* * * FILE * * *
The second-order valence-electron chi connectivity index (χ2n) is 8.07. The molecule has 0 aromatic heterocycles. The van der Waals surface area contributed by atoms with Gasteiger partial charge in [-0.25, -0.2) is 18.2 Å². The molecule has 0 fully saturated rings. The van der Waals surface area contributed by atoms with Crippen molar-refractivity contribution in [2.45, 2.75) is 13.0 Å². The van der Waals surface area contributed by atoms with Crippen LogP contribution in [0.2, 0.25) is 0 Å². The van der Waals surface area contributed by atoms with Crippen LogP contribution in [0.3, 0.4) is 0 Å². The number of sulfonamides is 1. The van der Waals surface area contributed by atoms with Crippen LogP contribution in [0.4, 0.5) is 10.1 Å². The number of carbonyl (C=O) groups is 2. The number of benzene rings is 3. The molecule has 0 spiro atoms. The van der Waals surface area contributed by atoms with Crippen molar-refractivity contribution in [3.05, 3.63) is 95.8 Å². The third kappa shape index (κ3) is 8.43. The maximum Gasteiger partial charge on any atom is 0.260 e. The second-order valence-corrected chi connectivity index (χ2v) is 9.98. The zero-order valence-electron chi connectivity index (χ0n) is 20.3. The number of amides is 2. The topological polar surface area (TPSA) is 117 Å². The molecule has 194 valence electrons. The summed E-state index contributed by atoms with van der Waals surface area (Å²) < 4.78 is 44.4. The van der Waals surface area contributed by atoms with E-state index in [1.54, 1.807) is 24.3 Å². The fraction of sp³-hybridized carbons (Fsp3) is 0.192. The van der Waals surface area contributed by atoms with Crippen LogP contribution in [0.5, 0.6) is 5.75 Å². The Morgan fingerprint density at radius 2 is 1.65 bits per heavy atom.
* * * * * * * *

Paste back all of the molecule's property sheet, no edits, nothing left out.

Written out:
The second-order valence-electron chi connectivity index (χ2n) is 8.07. The molecule has 0 aromatic heterocycles. The van der Waals surface area contributed by atoms with Gasteiger partial charge in [-0.25, -0.2) is 18.2 Å². The molecule has 0 fully saturated rings. The van der Waals surface area contributed by atoms with Crippen molar-refractivity contribution in [2.45, 2.75) is 13.0 Å². The van der Waals surface area contributed by atoms with Crippen LogP contribution in [0.2, 0.25) is 0 Å². The van der Waals surface area contributed by atoms with Crippen LogP contribution in [0.3, 0.4) is 0 Å². The number of sulfonamides is 1. The van der Waals surface area contributed by atoms with Crippen LogP contribution in [0.4, 0.5) is 10.1 Å². The number of carbonyl (C=O) groups is 2. The number of benzene rings is 3. The molecule has 0 spiro atoms. The van der Waals surface area contributed by atoms with Crippen molar-refractivity contribution in [3.05, 3.63) is 95.8 Å². The third kappa shape index (κ3) is 8.43. The maximum Gasteiger partial charge on any atom is 0.260 e. The second-order valence-corrected chi connectivity index (χ2v) is 9.98. The zero-order valence-electron chi connectivity index (χ0n) is 20.3. The number of amides is 2. The topological polar surface area (TPSA) is 117 Å². The molecule has 194 valence electrons. The summed E-state index contributed by atoms with van der Waals surface area (Å²) < 4.78 is 44.4. The van der Waals surface area contributed by atoms with E-state index in [1.54, 1.807) is 24.3 Å². The fraction of sp³-hybridized carbons (Fsp3) is 0.192. The van der Waals surface area contributed by atoms with Crippen LogP contribution in [0.5, 0.6) is 5.75 Å². The Morgan fingerprint density at radius 2 is 1.65 bits per heavy atom.